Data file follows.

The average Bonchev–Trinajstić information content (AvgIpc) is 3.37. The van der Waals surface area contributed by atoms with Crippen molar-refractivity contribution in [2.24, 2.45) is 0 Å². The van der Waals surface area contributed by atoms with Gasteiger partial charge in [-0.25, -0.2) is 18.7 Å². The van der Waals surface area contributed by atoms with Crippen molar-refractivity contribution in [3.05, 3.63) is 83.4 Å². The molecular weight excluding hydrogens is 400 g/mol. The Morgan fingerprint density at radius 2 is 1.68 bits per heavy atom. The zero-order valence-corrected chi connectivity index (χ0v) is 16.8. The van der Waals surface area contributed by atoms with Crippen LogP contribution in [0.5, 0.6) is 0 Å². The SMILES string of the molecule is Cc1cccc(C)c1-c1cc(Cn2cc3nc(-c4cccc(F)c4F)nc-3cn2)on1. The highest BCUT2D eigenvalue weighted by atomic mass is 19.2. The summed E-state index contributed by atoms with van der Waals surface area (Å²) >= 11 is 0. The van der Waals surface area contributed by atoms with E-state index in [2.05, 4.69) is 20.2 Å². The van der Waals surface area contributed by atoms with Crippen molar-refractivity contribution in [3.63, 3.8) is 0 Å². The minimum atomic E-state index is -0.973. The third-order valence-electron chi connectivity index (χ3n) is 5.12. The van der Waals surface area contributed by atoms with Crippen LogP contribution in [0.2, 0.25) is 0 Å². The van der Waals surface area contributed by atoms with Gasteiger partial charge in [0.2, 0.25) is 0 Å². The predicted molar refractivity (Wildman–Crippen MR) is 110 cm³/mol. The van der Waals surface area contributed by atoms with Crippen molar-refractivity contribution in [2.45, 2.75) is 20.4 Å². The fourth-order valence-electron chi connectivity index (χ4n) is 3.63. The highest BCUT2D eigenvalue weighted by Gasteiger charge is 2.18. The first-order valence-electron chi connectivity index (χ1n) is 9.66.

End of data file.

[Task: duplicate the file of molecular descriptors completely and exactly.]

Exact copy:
The average Bonchev–Trinajstić information content (AvgIpc) is 3.37. The van der Waals surface area contributed by atoms with Crippen molar-refractivity contribution in [2.24, 2.45) is 0 Å². The van der Waals surface area contributed by atoms with Gasteiger partial charge in [-0.25, -0.2) is 18.7 Å². The van der Waals surface area contributed by atoms with Crippen molar-refractivity contribution in [3.05, 3.63) is 83.4 Å². The molecular weight excluding hydrogens is 400 g/mol. The Morgan fingerprint density at radius 2 is 1.68 bits per heavy atom. The zero-order valence-corrected chi connectivity index (χ0v) is 16.8. The van der Waals surface area contributed by atoms with Crippen LogP contribution in [0.5, 0.6) is 0 Å². The SMILES string of the molecule is Cc1cccc(C)c1-c1cc(Cn2cc3nc(-c4cccc(F)c4F)nc-3cn2)on1. The highest BCUT2D eigenvalue weighted by atomic mass is 19.2. The summed E-state index contributed by atoms with van der Waals surface area (Å²) >= 11 is 0. The van der Waals surface area contributed by atoms with E-state index in [2.05, 4.69) is 20.2 Å². The van der Waals surface area contributed by atoms with Crippen molar-refractivity contribution in [3.63, 3.8) is 0 Å². The minimum atomic E-state index is -0.973. The third-order valence-electron chi connectivity index (χ3n) is 5.12. The van der Waals surface area contributed by atoms with Crippen LogP contribution in [0.2, 0.25) is 0 Å². The van der Waals surface area contributed by atoms with Gasteiger partial charge in [0.2, 0.25) is 0 Å². The predicted molar refractivity (Wildman–Crippen MR) is 110 cm³/mol. The van der Waals surface area contributed by atoms with Crippen molar-refractivity contribution in [2.45, 2.75) is 20.4 Å². The fourth-order valence-electron chi connectivity index (χ4n) is 3.63. The highest BCUT2D eigenvalue weighted by Gasteiger charge is 2.18. The first-order valence-electron chi connectivity index (χ1n) is 9.66.